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Power purchase agreements – to sleeve or not to sleeve?

06 March 2023

Power purchase agreements (PPAs) for renewable energy projects are becoming increasingly popular in New Zealand as a tool to secure upfront funding.

A PPA is a contract between an electricity generator and purchaser, generally at a discounted rate, and for a long-term. This can provide developers and investors with revenue certainty, and purchasers with price certainty, for the duration of the PPA.

Under a “sleeved” PPA, an intermediary party – typically, an electricity retailer – is appointed to manage the transaction, taking the generated electricity and passing it on (“sleeving” it) to a buyer, usually a corporate.

The PPA is a win-win-win as it:

  • Removes a significant roadblock to financing and constructing wind or solar farms; 
  • Provides the purchasing party (also known as the offtaker) with access to cheaper, certifiable, renewable electricity offtake; and
  • Enables participating corporates to satisfy their sustainability commitments.

The New Zealand market context

All electricity generated in New Zealand, other than from plants of 10MW or less, must be sold to the wholesale market via the clearing manager, to supply the transmission system (known as ‘the grid’). It cannot be sold directly to an electricity retailer or consumer.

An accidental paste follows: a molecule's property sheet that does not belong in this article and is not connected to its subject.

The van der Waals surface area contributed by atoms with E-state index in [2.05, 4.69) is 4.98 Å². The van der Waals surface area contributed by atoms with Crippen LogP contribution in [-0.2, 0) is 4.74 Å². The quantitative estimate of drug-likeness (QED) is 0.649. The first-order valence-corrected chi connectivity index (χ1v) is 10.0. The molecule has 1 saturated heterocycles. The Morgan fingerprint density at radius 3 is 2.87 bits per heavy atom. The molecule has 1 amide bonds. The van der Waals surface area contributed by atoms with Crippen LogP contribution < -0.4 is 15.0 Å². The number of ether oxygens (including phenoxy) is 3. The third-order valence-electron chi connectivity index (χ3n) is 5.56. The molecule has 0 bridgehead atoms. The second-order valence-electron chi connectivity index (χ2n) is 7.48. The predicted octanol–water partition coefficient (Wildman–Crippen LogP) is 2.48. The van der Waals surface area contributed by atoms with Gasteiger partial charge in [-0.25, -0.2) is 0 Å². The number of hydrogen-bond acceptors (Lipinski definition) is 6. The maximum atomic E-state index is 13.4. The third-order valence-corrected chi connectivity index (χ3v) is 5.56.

For this reason, PPAs in New Zealand tend to be “virtual” or take the form of electricity derivatives known as a “contract for difference”. They notionally sell electricity to a purchaser at a fixed price, or make settlements based on the difference between an agreed price and the spot price, for a particular grid exit point.

The advantages of sleeving over a traditional PPA

The four principal advantages of the sleeving option are:

  • Corporates can support new renewable energy production without being exposed to the full development risk;
  • Developers can reduce their reliance on costly credit support by contracting with an industry-savvy intermediary that understands, and is willing to share in, certain development risks;
  • More than one offtaker can participate in, and purchase electricity from, a renewable energy project; and
  • A participating corporate can have its electricity needs supplemented by the intermediary retailer from other generation sources if required.

The risks of sleeving against a traditional PPA

  • Corporates do not contract directly with the developer and therefore have no direct course of action against the developer if the construction of the project does not proceed as expected.
  • There is no clear precedent in New Zealand on the extent to which sleeved PPA’s are ‘bankable’ for project finance (i.e. that lenders will lend against the PPA with recourse to the project assets), and on what terms.
  • There is a risk to corporates if the intermediary becomes insolvent, although this risk is minimal where the intermediary is a reputable retailer.

Where to from here?

The New Zealand PPA market is still developing when compared to jurisdictions like the UK or Australia. We expect it will continue to grow and that both traditional and sleeved PPA opportunities will become more commonly available.  

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